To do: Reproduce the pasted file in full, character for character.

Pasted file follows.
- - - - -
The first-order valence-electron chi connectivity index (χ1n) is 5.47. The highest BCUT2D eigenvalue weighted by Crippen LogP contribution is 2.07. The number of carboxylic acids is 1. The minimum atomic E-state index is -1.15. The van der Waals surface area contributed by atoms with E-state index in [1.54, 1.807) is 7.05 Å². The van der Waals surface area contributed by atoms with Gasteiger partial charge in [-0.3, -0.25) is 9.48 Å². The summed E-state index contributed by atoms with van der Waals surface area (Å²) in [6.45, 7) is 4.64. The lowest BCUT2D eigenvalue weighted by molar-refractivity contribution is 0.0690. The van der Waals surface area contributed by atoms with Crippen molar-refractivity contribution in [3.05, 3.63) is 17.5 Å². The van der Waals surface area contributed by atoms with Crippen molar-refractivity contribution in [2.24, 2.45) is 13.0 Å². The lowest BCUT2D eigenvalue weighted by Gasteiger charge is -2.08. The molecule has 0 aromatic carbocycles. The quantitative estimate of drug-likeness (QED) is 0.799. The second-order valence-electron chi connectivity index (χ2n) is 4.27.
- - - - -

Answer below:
The first-order valence-electron chi connectivity index (χ1n) is 5.47. The highest BCUT2D eigenvalue weighted by Crippen LogP contribution is 2.07. The number of carboxylic acids is 1. The minimum atomic E-state index is -1.15. The van der Waals surface area contributed by atoms with E-state index in [1.54, 1.807) is 7.05 Å². The van der Waals surface area contributed by atoms with Gasteiger partial charge in [-0.3, -0.25) is 9.48 Å². The summed E-state index contributed by atoms with van der Waals surface area (Å²) in [6.45, 7) is 4.64. The lowest BCUT2D eigenvalue weighted by molar-refractivity contribution is 0.0690. The van der Waals surface area contributed by atoms with Crippen molar-refractivity contribution in [3.05, 3.63) is 17.5 Å². The van der Waals surface area contributed by atoms with Crippen molar-refractivity contribution in [2.24, 2.45) is 13.0 Å². The lowest BCUT2D eigenvalue weighted by Gasteiger charge is -2.08. The molecule has 0 aromatic carbocycles. The quantitative estimate of drug-likeness (QED) is 0.799. The second-order valence-electron chi connectivity index (χ2n) is 4.27.